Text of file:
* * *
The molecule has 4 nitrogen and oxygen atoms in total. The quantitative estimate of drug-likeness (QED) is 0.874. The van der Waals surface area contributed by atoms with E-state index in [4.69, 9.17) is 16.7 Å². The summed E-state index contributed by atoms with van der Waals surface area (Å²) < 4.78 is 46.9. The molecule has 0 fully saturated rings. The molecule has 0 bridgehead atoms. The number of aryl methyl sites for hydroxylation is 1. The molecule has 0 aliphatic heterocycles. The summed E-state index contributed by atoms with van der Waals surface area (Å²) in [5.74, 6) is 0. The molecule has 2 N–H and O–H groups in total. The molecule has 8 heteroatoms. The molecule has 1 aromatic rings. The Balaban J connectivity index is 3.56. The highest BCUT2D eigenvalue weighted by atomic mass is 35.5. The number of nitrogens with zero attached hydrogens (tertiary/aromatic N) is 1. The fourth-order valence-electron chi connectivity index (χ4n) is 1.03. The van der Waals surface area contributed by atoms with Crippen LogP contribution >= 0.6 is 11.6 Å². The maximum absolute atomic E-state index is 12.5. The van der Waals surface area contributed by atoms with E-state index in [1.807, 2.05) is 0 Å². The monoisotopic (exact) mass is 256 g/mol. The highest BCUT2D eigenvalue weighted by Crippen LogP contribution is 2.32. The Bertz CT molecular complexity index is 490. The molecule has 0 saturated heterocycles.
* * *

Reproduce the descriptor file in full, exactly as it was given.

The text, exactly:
The molecule has 4 nitrogen and oxygen atoms in total. The quantitative estimate of drug-likeness (QED) is 0.874. The van der Waals surface area contributed by atoms with E-state index in [4.69, 9.17) is 16.7 Å². The summed E-state index contributed by atoms with van der Waals surface area (Å²) < 4.78 is 46.9. The molecule has 0 fully saturated rings. The molecule has 0 bridgehead atoms. The number of aryl methyl sites for hydroxylation is 1. The molecule has 0 aliphatic heterocycles. The summed E-state index contributed by atoms with van der Waals surface area (Å²) in [5.74, 6) is 0. The molecule has 2 N–H and O–H groups in total. The molecule has 8 heteroatoms. The molecule has 1 aromatic rings. The Balaban J connectivity index is 3.56. The highest BCUT2D eigenvalue weighted by atomic mass is 35.5. The number of nitrogens with zero attached hydrogens (tertiary/aromatic N) is 1. The fourth-order valence-electron chi connectivity index (χ4n) is 1.03. The van der Waals surface area contributed by atoms with Crippen LogP contribution >= 0.6 is 11.6 Å². The maximum absolute atomic E-state index is 12.5. The van der Waals surface area contributed by atoms with E-state index in [1.807, 2.05) is 0 Å². The monoisotopic (exact) mass is 256 g/mol. The highest BCUT2D eigenvalue weighted by Crippen LogP contribution is 2.32. The Bertz CT molecular complexity index is 490. The molecule has 0 saturated heterocycles.